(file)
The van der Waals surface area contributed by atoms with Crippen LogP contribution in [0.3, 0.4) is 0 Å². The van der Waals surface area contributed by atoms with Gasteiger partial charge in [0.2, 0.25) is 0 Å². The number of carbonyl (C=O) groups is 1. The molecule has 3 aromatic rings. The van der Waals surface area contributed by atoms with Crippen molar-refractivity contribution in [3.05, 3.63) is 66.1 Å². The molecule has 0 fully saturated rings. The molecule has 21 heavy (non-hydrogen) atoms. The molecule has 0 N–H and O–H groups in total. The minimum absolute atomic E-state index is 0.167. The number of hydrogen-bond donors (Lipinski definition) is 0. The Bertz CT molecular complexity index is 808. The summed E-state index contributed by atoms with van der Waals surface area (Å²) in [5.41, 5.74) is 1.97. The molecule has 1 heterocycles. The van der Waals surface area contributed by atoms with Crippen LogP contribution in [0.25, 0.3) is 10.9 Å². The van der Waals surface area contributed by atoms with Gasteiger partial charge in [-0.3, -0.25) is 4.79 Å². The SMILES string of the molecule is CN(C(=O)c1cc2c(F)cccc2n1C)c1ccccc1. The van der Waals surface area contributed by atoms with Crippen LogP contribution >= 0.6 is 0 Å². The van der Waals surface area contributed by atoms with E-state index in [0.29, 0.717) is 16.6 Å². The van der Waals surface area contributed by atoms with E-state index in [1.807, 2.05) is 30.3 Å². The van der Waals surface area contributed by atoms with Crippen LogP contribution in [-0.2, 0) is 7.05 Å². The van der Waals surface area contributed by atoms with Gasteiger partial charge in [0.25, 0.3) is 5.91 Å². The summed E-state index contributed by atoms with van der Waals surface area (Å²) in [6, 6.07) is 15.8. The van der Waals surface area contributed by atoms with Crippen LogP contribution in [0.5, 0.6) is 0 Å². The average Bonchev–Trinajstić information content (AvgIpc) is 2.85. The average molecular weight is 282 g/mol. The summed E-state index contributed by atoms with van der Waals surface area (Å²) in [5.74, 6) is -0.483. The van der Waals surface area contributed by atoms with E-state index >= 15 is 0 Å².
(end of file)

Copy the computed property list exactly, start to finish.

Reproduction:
The van der Waals surface area contributed by atoms with Crippen LogP contribution in [0.3, 0.4) is 0 Å². The van der Waals surface area contributed by atoms with Gasteiger partial charge in [0.2, 0.25) is 0 Å². The number of carbonyl (C=O) groups is 1. The molecule has 3 aromatic rings. The van der Waals surface area contributed by atoms with Crippen molar-refractivity contribution in [3.05, 3.63) is 66.1 Å². The molecule has 0 fully saturated rings. The molecule has 21 heavy (non-hydrogen) atoms. The molecule has 0 N–H and O–H groups in total. The minimum absolute atomic E-state index is 0.167. The number of hydrogen-bond donors (Lipinski definition) is 0. The Bertz CT molecular complexity index is 808. The summed E-state index contributed by atoms with van der Waals surface area (Å²) in [5.41, 5.74) is 1.97. The molecule has 1 heterocycles. The van der Waals surface area contributed by atoms with Crippen LogP contribution in [0.25, 0.3) is 10.9 Å². The van der Waals surface area contributed by atoms with Gasteiger partial charge in [-0.3, -0.25) is 4.79 Å². The SMILES string of the molecule is CN(C(=O)c1cc2c(F)cccc2n1C)c1ccccc1. The van der Waals surface area contributed by atoms with Crippen LogP contribution >= 0.6 is 0 Å². The van der Waals surface area contributed by atoms with E-state index in [0.29, 0.717) is 16.6 Å². The van der Waals surface area contributed by atoms with E-state index in [1.807, 2.05) is 30.3 Å². The van der Waals surface area contributed by atoms with Crippen LogP contribution in [-0.2, 0) is 7.05 Å². The van der Waals surface area contributed by atoms with Gasteiger partial charge in [0.25, 0.3) is 5.91 Å². The summed E-state index contributed by atoms with van der Waals surface area (Å²) in [6, 6.07) is 15.8. The van der Waals surface area contributed by atoms with Crippen LogP contribution in [0.5, 0.6) is 0 Å². The average Bonchev–Trinajstić information content (AvgIpc) is 2.85. The average molecular weight is 282 g/mol. The summed E-state index contributed by atoms with van der Waals surface area (Å²) in [5.74, 6) is -0.483. The van der Waals surface area contributed by atoms with E-state index >= 15 is 0 Å².